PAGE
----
Again, congrats to Tunku Halim for winning and for completing our version of a hat trick!  Lydia and I couldn’t have written “The Merdeka Miracle” without you!  Here’s a toast to more awards in our writing future!  

           —Borneo Expat Writer 

*Links to my website, to MPH online for orders for my books, including my latest, Spirit of Malaysia and to the French translation of Lovers and Strangers Revisited, Trois autres Malaisie.  Thanks! 

Thursday, July 9, 2015

POPULAR Supports Local Authors - Writing Workshop

POPULAR Supports Local Authors - Writing Workshop
13 Jul 2015
BookFest @ Malaysia 2015, KLCC, Hospitality Lounge 5
HAVE you ever dreamt of being a writer? Have ever you thought of following in ink-trails of iconic authors such as Ernest Hemingway, George R.R. Martin, or Agatha Christie? Does the thought of having your name on the spine of a book fill you with delight?

If you answered “yes” to any of those questions, then you should definitely attend the Popular Supports Local Authors Writing Workshop on 13 July.

If you’re interested, get the RM50 participation ticket from selected Popular Bookstores outlets in the Klang Valley, and then confirm your registration at htp:// The ticket includes a BookFest@Malaysia entry pass, a Staedler-sponsored stationery goodie bag worth RM30, a notebook, and notes from the speakers. The selected Popular outlets are at Sunway Pyramid, 1 Utama Shopping Centre, Empire Shopping Gallery, The Ikano Power Centre, Avenue K, Ampang Point, and Aeon Bukit Tinggi.

For registration, please log on to

About the Speakers
Speakers Biography
Robert Raymer – The 1st Prize Winner of Readers’ Choice Award 2009
Named as one of the “50 Expats You Should Know in Malaysia” by Expatriate Life¬¬style, Sarawak-based American Robert Raymer has taught creative writing for 13 years at two Malaysian universities and been published over 500 times.  His stories have appeared in The Literary Review, London Magazine, Descant, Thema, The Writer and Reader’s Digest.  Lovers and Strangers Revisited (MPH), a collection of short stories set in Malaysia, won the 2009 Popular-The Star Readers Choice Awards, has been taught overseas and throughout Malaysia (and in SPM literature, “Neighbours”, translated into French, and one of the stories ("Home for Hari Raya") filmed by Ohio University.  His other books are Tropical Affairs: Episodes from an Expat's Life in Malaysia, Spirit of Malaysia, and he was the editor for Silverfish New Writings 4.  He has a blog on writing and a website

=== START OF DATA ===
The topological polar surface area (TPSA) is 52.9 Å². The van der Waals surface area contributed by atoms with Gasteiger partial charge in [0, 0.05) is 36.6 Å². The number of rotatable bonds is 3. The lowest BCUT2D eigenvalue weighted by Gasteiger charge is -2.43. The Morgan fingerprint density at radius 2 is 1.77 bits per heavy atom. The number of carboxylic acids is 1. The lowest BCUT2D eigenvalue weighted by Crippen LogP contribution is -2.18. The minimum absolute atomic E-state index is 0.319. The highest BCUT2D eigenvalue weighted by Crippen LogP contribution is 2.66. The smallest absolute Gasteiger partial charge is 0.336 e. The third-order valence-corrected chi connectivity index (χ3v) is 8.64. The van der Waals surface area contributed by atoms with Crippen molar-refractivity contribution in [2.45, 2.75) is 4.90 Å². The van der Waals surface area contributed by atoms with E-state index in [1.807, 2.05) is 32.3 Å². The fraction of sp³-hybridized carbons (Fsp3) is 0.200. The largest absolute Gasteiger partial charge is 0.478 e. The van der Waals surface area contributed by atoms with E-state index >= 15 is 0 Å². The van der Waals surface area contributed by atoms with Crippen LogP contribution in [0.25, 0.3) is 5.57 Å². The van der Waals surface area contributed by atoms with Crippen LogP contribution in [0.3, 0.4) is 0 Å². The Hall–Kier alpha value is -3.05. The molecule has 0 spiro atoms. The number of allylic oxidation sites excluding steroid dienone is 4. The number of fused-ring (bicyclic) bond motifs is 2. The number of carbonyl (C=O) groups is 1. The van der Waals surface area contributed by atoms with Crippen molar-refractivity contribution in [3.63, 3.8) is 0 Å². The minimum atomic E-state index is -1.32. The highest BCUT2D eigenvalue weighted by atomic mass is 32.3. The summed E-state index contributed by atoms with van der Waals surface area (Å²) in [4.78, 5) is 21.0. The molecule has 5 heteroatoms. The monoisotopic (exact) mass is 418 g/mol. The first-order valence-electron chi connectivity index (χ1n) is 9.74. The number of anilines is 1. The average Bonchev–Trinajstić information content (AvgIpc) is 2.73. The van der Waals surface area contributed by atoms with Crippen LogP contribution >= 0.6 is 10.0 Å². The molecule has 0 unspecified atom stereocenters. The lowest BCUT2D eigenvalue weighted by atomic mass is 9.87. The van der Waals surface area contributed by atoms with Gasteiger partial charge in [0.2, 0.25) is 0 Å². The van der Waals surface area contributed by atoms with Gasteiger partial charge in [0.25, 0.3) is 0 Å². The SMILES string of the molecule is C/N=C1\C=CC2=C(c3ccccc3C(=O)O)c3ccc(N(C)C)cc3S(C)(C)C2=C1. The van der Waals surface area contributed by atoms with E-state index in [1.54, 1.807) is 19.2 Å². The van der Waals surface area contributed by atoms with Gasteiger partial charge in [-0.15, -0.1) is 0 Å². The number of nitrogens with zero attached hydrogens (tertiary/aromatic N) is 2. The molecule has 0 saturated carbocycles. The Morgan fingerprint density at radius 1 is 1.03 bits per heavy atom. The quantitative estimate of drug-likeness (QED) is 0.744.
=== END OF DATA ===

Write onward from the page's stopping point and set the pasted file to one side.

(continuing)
Dr Lee Su Kim, The 1st Prize Winner of Fiction Category in Readers’ Choice Award 2011
Lee Su Kim is a full-time writer and language consultant. Formerly Associate Professor of English at Universiti Kebangsaan Malaysia, Su Kim s research interests are in language, culture and identity. She holds a Doctorate in Education from the University of Houston and a Masters degree from the University of Malaya. She is the founding President of the Peranakan Baba Nyonya Association of Kuala Lumpur & Selangor. She was a speaker at the Ubud Writers Festival, 2010, and a previous columnist with The Star.
Shamilla Ganesan, Chief Reporter from Malaysia No 1 English Papers The Star 
Literary Coordinator and Columnist responsible for planning and assigning feature stories, interviews and reviews on books. Also writes the fortnightly literary column 'Booked Out', which aims to read, discuss and write about the books listed in '1001 Books You Must Read Before You Die'. Also includes creating a vibrant social media presence and following for the column.

Kris Williamson
Kris Williamson is a publishing consultant and writer. Born and raised in Florida's Tampa Bay Area, he fled America when the neo-cons took over, choosing to continue his studies in Australia. Eventually he found his way to Malaysia and has been tolerated there despite the lack of itinerant mat salleh in the 1Malaysia agenda. He has written professionally for a decade but only turned to writing for fun over the last few years. He founded the Southeast Asian-themed e-zine Anak Sastra in 2010 and still edits its quarterly issues. When not writing about himself in the third person, he talks about other people in the third person.